How to Answer 5 Common Interview Questions
Nobody really likes talking about themselves – especially to a stranger. In an interview context, you not only have to talk about yourself but do so in a way that convinces the other person to hire you. Despite being unable to predict what they will ask, there are several common interview questions you can practice with. We’ve compiled a few below, and included a great resource for you to practice with!
Tell us about yourself.
This isn’t an opportunity to launch into your life story. You want to give the interviewer a brief summary of your recent (or most substantial) work experience, study background, skills, and any relevant interests. Try to keep each point to roughly one sentence each, two max. Any longer, and you may sound like you’re rambling.
If you haven’t studied for a while, or have multiple degrees, focus on the study that is most relevant for the position. The interviewer has read your resume, so listing all of your education isn’t really helpful in answering this particular question.
Why do you want to work for us?
Before the interview, make sure you’ve done your research on the company. This question gives you the chance to link your interests to the organisation’s work. Choose two or three projects they are working on, or values they hold, and relate them to your own passions. Not only can you show off your knowledge of the company, but also start highlighting that you’ll be a good cultural fit.
What accomplishments in life are you most proud of?
This can be a tricky one. You want to think of something that links to the position’s selection criteria, if possible. For example, if the job requires you to take a leadership position try to think of a time where you’ve shown initiative, taken responsibility in a project or supervised others.
Try to think of three different accomplishments you can mention. They don’t all need to be work related –you can include things you’re particularly proud of from your personal life or your studies. For example, if you’ve done well at a sport this can show teamwork, persistence, leadership and problem solving skills.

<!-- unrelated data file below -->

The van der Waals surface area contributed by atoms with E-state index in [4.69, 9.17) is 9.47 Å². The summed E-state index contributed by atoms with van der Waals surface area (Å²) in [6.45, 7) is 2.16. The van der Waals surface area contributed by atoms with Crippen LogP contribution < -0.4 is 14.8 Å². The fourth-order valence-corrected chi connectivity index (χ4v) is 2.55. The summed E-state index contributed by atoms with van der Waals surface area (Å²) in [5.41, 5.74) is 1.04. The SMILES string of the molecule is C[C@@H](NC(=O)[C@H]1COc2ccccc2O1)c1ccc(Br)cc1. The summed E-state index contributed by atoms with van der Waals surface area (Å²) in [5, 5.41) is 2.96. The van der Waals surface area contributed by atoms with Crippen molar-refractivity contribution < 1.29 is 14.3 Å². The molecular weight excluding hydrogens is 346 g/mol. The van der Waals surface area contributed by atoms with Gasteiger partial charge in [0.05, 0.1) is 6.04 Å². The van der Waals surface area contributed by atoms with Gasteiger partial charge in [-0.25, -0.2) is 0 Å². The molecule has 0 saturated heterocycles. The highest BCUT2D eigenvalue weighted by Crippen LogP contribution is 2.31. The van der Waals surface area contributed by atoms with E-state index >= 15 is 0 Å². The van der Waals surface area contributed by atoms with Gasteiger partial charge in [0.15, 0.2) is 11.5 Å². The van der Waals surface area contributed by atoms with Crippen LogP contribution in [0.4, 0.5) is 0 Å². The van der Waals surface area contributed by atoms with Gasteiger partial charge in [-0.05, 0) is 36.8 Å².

What is your biggest weakness?
As you’ve no doubt heard many times, you don’t want your biggest weakness to be something too substantial. At the same time, you also don’t want your answer to be an obvious evasion. Try to think of something you genuinely struggle with that can be overcome. For example, discomfort with public speaking is something many people can relate to, but can be improved upon with practice.
If you can’t think of something suitable yourself, talk to friends or family who you see on a regular basis. They can help you brainstorm and come up with a few ideas you can develop yourself.
What are your strengths?
Many people find talking about their strengths uncomfortable, almost like they’re bragging. If this is you, don’t worry about it! If an interviewer asks you this question they’re not trying to catch you out – they’re interested in what you can bring to their team.
You only need to think of three or four points at most. If you can back a couple of them up with examples to support them that’d be great!
You’ve got this! If you want to practice some more questions, check out this great resource on our website. It gives close to 100 example interview questions, broken down into question type. Grab a friend to play interviewer, and get practising!
Featured image courtesy of Pexels
By Mia Casey